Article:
Hallo, I’ll be following events at Cop26 for the next couple of hours. My colleague Libby Brooks has just filmed these rather excellent drummers outside the conference centre.
That’s it from me today. Thanks for reading and contributing. I’ll hand over now to my colleague Bibi, and leave you with this story – about two delegates from the Cop26 negotiations visiting a charity shop in Glasgow that specialises in benefitting the formerly homeless people who live and work there.
Chile’s Gonzalo Muñoz and the UK’s Nigel Topping toured the the Emmaus shop and community building on Ellesmere Street in Hamiltonhill.
Emmaus helps people with experience of homelessness learn how to repair and upcycle donations that might otherwise go to landfill, sorting items, testing products and stripping goods for valuable metal.
Muñoz reportedly bought a teapot.
Cop26: so what’s actually on the table?
The last lap is the hardest in any race and that’s where the Cop26 climate summit is as it enters its last few days. The glitzy opening ceremony with world leaders is a fading memory and now it’s the hard yards of negotiation and compromise for their ministers.
They must finalise the rules of the 2015 Paris deal so countries cannot cheat their way to the carbon-cutting finish line of net zero. The complex, technical texts belie their importance – disputes over a single word could provoke walk outs by some negotiators.
So what’s on the table?
“Transparency” – code for regular UN-led checks on how countries’ are delivering. This is seen as the backbone of the Paris agreement by many. The US is very keen, China is not.
“Article 6” – the rules for an international market in carbon credits through which nations can offset their own pollution by paying for cuts elsewhere. That’s a vital way to cut carbon efficiently, or a scam to delay cuts, depending on who you ask. African nations say a cut from credit sales should be used to fund adaptation to extreme weather in vulnerable countries, but the US sees that as an unacceptable tax.
“Loss and damage” – perhaps the most sensitive of all the issues, this is money from the rich nations that mostly caused global heating to the poor nations that mostly suffer. Reparations say some, with Scotland the first to offer cash, but many nations are reluctant.
There’s more. Will the “cover decision” agreed by all nations firmly target a temperature limit of 1.5C, which scientists now say is vital, or stick with the more vague “under 2C” of Paris? Oil-rich Saudi Arabia is lobbying for the latter. Will countries agree to upgrade their emissions pledges every year, rather than every five? Will a decade-old promise of $100bn to fund clean development in low-income countries finally be delivered, and will this increase in future?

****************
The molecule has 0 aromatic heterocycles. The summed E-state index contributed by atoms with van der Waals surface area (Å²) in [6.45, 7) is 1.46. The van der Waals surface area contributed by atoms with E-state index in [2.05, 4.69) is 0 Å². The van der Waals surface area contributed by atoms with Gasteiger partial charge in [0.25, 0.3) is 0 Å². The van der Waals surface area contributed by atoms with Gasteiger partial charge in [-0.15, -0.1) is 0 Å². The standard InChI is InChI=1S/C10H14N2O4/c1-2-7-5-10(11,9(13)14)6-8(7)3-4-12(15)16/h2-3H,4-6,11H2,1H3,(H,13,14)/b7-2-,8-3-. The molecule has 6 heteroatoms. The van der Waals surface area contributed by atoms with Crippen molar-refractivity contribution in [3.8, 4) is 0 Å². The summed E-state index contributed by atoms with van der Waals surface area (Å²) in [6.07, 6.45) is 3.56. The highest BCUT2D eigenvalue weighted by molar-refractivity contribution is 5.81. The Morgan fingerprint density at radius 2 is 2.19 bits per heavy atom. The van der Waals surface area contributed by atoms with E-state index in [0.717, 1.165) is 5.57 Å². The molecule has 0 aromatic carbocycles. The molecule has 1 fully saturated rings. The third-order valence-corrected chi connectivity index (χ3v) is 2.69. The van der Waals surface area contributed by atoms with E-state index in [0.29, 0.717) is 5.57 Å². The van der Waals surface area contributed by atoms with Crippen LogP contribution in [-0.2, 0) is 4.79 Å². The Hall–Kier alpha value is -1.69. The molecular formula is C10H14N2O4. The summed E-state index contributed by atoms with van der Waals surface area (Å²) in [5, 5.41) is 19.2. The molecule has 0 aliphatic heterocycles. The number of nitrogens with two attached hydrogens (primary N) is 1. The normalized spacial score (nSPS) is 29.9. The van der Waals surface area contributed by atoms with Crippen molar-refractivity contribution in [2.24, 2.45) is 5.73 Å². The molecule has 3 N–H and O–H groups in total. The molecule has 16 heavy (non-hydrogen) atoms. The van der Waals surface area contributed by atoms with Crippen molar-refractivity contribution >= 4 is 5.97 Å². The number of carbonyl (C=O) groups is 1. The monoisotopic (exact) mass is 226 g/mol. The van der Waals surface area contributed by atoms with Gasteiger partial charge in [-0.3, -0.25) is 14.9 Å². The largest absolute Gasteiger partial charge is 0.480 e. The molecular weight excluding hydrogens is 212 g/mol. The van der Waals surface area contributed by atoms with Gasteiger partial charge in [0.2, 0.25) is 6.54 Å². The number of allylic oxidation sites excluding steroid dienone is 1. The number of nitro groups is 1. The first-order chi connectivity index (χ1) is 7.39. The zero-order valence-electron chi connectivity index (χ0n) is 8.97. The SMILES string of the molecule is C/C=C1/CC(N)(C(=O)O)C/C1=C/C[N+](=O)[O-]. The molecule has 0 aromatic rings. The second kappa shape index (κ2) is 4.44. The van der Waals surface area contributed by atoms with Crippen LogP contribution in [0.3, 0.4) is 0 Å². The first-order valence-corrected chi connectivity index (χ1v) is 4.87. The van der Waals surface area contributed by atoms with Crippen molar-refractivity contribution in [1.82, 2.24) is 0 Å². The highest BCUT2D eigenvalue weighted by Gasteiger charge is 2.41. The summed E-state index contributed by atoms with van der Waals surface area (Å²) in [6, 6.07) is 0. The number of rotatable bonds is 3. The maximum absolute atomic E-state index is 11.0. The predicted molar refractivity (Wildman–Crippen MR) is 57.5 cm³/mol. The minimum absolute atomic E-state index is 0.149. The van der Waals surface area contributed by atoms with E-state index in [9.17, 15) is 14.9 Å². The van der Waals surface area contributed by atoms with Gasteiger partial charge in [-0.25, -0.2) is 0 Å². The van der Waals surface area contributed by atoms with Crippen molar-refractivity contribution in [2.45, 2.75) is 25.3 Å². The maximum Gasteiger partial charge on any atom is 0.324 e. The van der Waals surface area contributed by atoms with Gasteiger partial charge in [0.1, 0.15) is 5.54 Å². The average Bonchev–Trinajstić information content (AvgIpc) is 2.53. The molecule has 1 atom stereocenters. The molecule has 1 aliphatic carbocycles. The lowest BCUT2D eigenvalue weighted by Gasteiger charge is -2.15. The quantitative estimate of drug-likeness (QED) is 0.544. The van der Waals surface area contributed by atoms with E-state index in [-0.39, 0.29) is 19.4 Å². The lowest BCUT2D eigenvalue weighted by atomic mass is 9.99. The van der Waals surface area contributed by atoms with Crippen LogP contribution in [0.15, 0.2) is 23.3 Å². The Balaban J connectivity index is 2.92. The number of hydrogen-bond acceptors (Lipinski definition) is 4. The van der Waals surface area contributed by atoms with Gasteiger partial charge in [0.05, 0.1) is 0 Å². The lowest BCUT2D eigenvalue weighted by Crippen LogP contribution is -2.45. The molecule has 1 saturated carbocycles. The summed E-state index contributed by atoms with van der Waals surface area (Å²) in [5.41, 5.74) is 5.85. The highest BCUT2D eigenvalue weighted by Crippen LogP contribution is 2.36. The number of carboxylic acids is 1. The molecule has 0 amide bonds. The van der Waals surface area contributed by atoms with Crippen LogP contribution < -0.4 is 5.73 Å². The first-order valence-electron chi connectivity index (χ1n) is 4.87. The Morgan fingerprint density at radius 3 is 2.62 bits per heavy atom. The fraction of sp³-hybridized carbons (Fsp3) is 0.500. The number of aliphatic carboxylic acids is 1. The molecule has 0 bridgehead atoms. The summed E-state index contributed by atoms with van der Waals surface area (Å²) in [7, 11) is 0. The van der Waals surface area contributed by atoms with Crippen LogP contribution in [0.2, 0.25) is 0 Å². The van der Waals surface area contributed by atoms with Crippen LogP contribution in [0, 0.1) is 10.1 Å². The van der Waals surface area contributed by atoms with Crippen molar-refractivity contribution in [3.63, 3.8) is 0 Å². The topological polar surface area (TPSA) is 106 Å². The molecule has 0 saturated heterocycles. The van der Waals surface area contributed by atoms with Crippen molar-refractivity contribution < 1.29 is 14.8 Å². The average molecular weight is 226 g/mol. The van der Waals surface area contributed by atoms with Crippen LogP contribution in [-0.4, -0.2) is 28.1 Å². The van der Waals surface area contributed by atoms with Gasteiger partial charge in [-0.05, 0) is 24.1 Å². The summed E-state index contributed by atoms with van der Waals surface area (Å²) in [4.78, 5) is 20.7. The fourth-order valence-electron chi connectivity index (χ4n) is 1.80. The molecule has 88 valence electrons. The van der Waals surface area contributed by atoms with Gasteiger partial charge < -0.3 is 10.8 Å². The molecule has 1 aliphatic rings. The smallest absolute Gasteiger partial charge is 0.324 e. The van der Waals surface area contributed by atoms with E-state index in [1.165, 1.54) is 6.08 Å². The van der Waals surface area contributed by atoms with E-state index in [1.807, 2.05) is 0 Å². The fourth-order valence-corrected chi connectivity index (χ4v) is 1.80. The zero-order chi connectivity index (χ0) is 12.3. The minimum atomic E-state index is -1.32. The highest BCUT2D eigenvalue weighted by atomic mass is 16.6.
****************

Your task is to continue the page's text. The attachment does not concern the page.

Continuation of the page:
These are the hard yards that matter if the climate crisis is to end. You can’t cheat atmospheric physics. So the world has to win this race clean and win it fast, with the clock at a minute to midnight. The Guardian will be reporting from the Glasgow finish line with this in mind: winning the climate race slowly is simply another way of losing.
A viral video posted by the celebrity chef and noted idiot Salt Bae in which he serves steak covered in gold leaf to the head of Vietnam’s delegation to the Cop26 climate change summit has drawn criticism of hypocrisy, greenwashing and general forehead-smacking weirdness.
To Lam, the minister of public security of the nominally communist country, left the summit in Glasgow to travel to London, where he visited the grave of Karl Marx, founded of communism.
He then visited the restaurant of Nusret Gökçe, Salt Bae’s real name, who posted the video to TikTok showing him feeding Lam gold-covered meat directly into his mouth. Meals at the restaurant, slated hilariously in an indirect review by my colleague Jay Rayner, can cost thousands of pounds.
As Vice magazine put it: “There’s nothing more 2021 than Salt Bae feeding a communist party official gold-plated steak after a climate change summit.”
‘We must change behaviour if we’re going to cut emissions’ say health chiefs
Patrick Vallance has echoed Barack Obama’s call to stick to the target of 1.5C.
Changes in behaviour are needed to tackle the climate emergency, the UK’s chief scientific adviser told the summit. He said behaviour change was starting to happen but needed to go further and said he now cycled to work, ate less meat and had taken the train to the climate summit in Glasgow.
He also said that the climate crisis was a far bigger problem than coronavirus and would kill more people if changes were not made now.
Canada’s chief scientific adviser, Mona Nemer, said there would need to be a “profound behavioural and cultural change in terms of our relation to the Earth”.
Speaking to my former Guardian colleague Adam Vaughan, now at New Scientist, Vallance added:
There’s actually quite a lot of hope. The technologies we need are either here or in development. The second reason for hope is we’ve got a whole generation that’s absolutely determined to do this. There’s behaviour change happening right the way across the globe. Third is: some of the commitments at this conference are going to make a difference in getting people together.”